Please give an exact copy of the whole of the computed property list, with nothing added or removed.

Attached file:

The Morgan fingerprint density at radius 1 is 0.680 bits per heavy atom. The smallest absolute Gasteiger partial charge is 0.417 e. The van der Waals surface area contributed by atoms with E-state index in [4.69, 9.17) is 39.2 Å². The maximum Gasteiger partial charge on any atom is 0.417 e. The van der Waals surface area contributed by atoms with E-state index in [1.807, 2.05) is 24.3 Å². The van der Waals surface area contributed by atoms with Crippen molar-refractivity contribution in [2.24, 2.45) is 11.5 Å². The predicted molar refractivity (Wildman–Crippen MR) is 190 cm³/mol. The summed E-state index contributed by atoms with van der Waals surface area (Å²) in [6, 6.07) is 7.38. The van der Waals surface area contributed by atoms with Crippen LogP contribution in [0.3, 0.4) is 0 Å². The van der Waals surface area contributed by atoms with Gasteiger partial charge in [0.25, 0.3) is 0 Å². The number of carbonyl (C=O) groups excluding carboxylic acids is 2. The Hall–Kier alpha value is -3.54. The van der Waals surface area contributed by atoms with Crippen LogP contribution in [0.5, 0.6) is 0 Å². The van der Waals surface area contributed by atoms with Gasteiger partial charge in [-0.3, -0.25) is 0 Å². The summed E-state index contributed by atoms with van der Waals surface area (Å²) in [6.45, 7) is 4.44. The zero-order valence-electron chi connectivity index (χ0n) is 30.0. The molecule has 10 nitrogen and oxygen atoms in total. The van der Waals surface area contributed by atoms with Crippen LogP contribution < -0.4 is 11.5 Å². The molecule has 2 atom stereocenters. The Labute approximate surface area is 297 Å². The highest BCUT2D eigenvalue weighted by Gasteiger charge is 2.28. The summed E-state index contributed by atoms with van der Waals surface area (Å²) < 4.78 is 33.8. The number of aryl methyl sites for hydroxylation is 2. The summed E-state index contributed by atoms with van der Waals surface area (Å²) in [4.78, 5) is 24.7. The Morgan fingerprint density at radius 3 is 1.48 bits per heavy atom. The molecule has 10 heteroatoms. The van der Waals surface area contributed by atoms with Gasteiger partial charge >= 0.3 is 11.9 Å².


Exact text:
The Morgan fingerprint density at radius 1 is 0.680 bits per heavy atom. The smallest absolute Gasteiger partial charge is 0.417 e. The van der Waals surface area contributed by atoms with E-state index in [4.69, 9.17) is 39.2 Å². The maximum Gasteiger partial charge on any atom is 0.417 e. The van der Waals surface area contributed by atoms with E-state index in [1.807, 2.05) is 24.3 Å². The van der Waals surface area contributed by atoms with Crippen molar-refractivity contribution in [2.24, 2.45) is 11.5 Å². The predicted molar refractivity (Wildman–Crippen MR) is 190 cm³/mol. The summed E-state index contributed by atoms with van der Waals surface area (Å²) in [6, 6.07) is 7.38. The van der Waals surface area contributed by atoms with Crippen LogP contribution in [0.3, 0.4) is 0 Å². The van der Waals surface area contributed by atoms with Gasteiger partial charge in [0.25, 0.3) is 0 Å². The number of carbonyl (C=O) groups excluding carboxylic acids is 2. The Hall–Kier alpha value is -3.54. The van der Waals surface area contributed by atoms with Crippen LogP contribution in [0.5, 0.6) is 0 Å². The van der Waals surface area contributed by atoms with Gasteiger partial charge in [-0.3, -0.25) is 0 Å². The summed E-state index contributed by atoms with van der Waals surface area (Å²) in [6.45, 7) is 4.44. The zero-order valence-electron chi connectivity index (χ0n) is 30.0. The molecule has 10 nitrogen and oxygen atoms in total. The van der Waals surface area contributed by atoms with Crippen LogP contribution < -0.4 is 11.5 Å². The molecule has 2 atom stereocenters. The Labute approximate surface area is 297 Å². The highest BCUT2D eigenvalue weighted by Gasteiger charge is 2.28. The summed E-state index contributed by atoms with van der Waals surface area (Å²) < 4.78 is 33.8. The number of aryl methyl sites for hydroxylation is 2. The summed E-state index contributed by atoms with van der Waals surface area (Å²) in [4.78, 5) is 24.7. The Morgan fingerprint density at radius 3 is 1.48 bits per heavy atom. The molecule has 10 heteroatoms. The van der Waals surface area contributed by atoms with Gasteiger partial charge >= 0.3 is 11.9 Å².